It was everything I could do at that moment to choke back the oncoming tears. I wanted to scream. I wanted to pick that child up and just whisk her away. I wanted to take her to a place where she was safe; where she’d be protected; where she’d be cared for —where she was loved. I wanted to lash out at God for this affront to one of his own. Just then, a voice spoke from within. Whether it was out of cowardice, or that of reason, I still don’t know.
“This is not my child.”
“This is not my country.”
“This is not my world.”
With my guts twisting within my chest, I arose from the child, then turned, and slowly walked away.
This was the vast, dark, beautiful-sardonic riddle that is India.
With the thought of that child weighing heavily upon my mind, I had little choice but to re-join my good friend and riding partner Eric Jarvis, as we set out to finish the final leg of our journey. Rolling between green and gold swaths of taro and rice, I couldn’t help but feel as if I’d been changed forever.
Opting east out of Mangalore, we climbed 4,000 feet of crumbling pavement into the lush coffee and spice plantations of Karnataka’s Western Ghats. Slowing our pace atop this interior plateau, we re-attuned our cadence to match the rhythmic threshing of rice sheaves. When the road dropped, our spirits lifted. This as we howled-down 4,000-feet of twisting pavement. From pristine jungle forests, to the rolling surf of the Northern Kerala coast.
Our last week of riding was one of discovery. And around every corner, Kerala delivered. There were ancient fishing ports, colorful ceremonies, elephant processions, dance performances, traditional houseboats, coconut-fish curries, and cheap Indian rum.
A day-and-a-half later, without much ceremony, we rolled up to a sign announcing the city limits of Thiruvananthapuram — our final destination.
In just under three months we cycled 2,373 miles across India. From the Golden Temple in northern Punjab, through the rolling deserts of Rajasthan; to the crashing waves just short of the southern tip of India.
It was hard to believe our journey was complete.
As he came to a stop beside me, I studied Eric for a moment. Then a wave of admiration washed over me. On this, his first foreign bicycle tour, he’d endured the indescribable: unimaginable traffic, endless hills, blaring horns, heat, illness, bugs, dogs, cows, camels, and a splattering array of roadside dung.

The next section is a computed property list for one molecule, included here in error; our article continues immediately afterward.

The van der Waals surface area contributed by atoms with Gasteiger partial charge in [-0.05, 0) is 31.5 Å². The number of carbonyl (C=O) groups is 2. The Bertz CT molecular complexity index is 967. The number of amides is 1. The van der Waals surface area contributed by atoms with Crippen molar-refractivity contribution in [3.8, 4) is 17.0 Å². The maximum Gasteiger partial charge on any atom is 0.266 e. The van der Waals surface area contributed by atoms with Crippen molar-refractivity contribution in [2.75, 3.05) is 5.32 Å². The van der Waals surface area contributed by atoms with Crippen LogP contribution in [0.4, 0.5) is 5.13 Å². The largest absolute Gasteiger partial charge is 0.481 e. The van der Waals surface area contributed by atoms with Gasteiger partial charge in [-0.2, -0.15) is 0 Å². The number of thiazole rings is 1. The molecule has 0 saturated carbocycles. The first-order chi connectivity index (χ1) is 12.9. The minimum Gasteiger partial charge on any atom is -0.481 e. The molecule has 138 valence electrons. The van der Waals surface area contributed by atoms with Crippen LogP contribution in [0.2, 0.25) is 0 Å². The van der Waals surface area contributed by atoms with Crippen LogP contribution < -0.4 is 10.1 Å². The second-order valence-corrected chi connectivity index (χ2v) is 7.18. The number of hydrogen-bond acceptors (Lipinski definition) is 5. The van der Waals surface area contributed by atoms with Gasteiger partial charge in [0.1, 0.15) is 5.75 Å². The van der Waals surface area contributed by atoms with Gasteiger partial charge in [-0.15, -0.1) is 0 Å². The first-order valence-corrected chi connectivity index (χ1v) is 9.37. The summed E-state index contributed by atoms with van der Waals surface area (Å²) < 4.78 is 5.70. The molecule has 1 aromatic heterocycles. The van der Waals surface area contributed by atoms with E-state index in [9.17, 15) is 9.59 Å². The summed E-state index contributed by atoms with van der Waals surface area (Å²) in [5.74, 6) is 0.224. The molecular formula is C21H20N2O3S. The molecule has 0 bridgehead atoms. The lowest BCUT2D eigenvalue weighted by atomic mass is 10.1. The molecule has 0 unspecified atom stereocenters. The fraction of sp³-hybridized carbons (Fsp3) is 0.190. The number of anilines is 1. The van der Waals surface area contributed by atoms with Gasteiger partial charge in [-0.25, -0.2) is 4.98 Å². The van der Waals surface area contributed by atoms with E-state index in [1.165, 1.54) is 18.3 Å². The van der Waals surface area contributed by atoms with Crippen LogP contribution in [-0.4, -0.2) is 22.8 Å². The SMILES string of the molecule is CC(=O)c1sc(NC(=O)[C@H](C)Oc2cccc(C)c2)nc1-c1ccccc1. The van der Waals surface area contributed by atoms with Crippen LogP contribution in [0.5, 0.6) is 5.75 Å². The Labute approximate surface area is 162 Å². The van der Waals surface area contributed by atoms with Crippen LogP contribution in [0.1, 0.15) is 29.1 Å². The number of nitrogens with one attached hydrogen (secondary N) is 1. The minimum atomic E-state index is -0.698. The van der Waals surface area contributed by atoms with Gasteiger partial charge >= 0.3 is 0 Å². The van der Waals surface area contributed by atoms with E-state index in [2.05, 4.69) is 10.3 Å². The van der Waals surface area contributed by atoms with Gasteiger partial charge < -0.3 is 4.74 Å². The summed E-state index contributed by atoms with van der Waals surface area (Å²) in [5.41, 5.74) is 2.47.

I wouldn’t have been there without him. In fact, our journey had been his idea; his invitation. The humbling part was, that he’d funded our journey entirely, from start to finish. And for that, I would be forever grateful.
“Well done,” I said, wrapping my arms around him. “You’ve just completed one of the hardest bicycle tours in the world. Everything after this will be child’s play.”
That night, after packing our bikes into boxes, we agreed that the bombed-out streets of Trivandrum were not the place to celebrate our final days in India. The the next morning we boarded a train to the beachside village of Varkala. Like Gokarna, Varkala is a Hindu Holy site: full of pilgrims, tourists, temples and holy men.
But I was there for a religion of another sort. Waves.
Big, fat, rolling barrels that ripped across the surface of the ocean from sun-up to sundown. Immediately unpacking my things, I ran to the sea like a dog off a leash — then launched into the surf. Swimming out beyond the break-line, I studied the succession of massive curls. Transfixed by their liquid energy, I traced their paths as they rolled, glistened, sparkled, and crashed.
When the time was right, and I’d picked my wave, I initiated that familiar liquid dance. Moving my limbs, arm over arm, my speed picked up, and I was gliding free. Free-falling for a moment above the liquid blue, I tumbled into and explosion of bubble and foam. This turned into fits of uncontrollable laughter.
I repeated this process for three straight days.
Then, came the last afternoon. With sand in my ears, hair, shorts and crack, I was wading with wrinkled fingers in between sets, when I took one last moment to look across the land. It was then I realized that my journey had reached its end. Three months earlier I had arrived in India carrying two wheels, five bike bags, and a broken heart. Secretly I’d hoped that my experiences here would somehow wash away that pain. They had not. What came instead was another type of solace. That which came with the realization that the depth of my pain matched that to which I had loved.
I also recognized that, behind all the posturing, behind all the power struggles, behind all the fights, we were just two scared and suffering children, neither of us knowing how to attain that thing we’d truly wanted. This was to be cared for, respected — to love and be loved.
That is what the child in Gokarna taught me.
And so it was, that last afternoon, as the long shadows of the coconut palms moved slowly across the Arabian Sea, that I carried three children within my heart…bobbing, spinning, tumbling…free.
And as the purity of their laughter moved from the inside out, I reclaimed my satisfaction with the world, and my place in it.
Life, Source, Unity — One.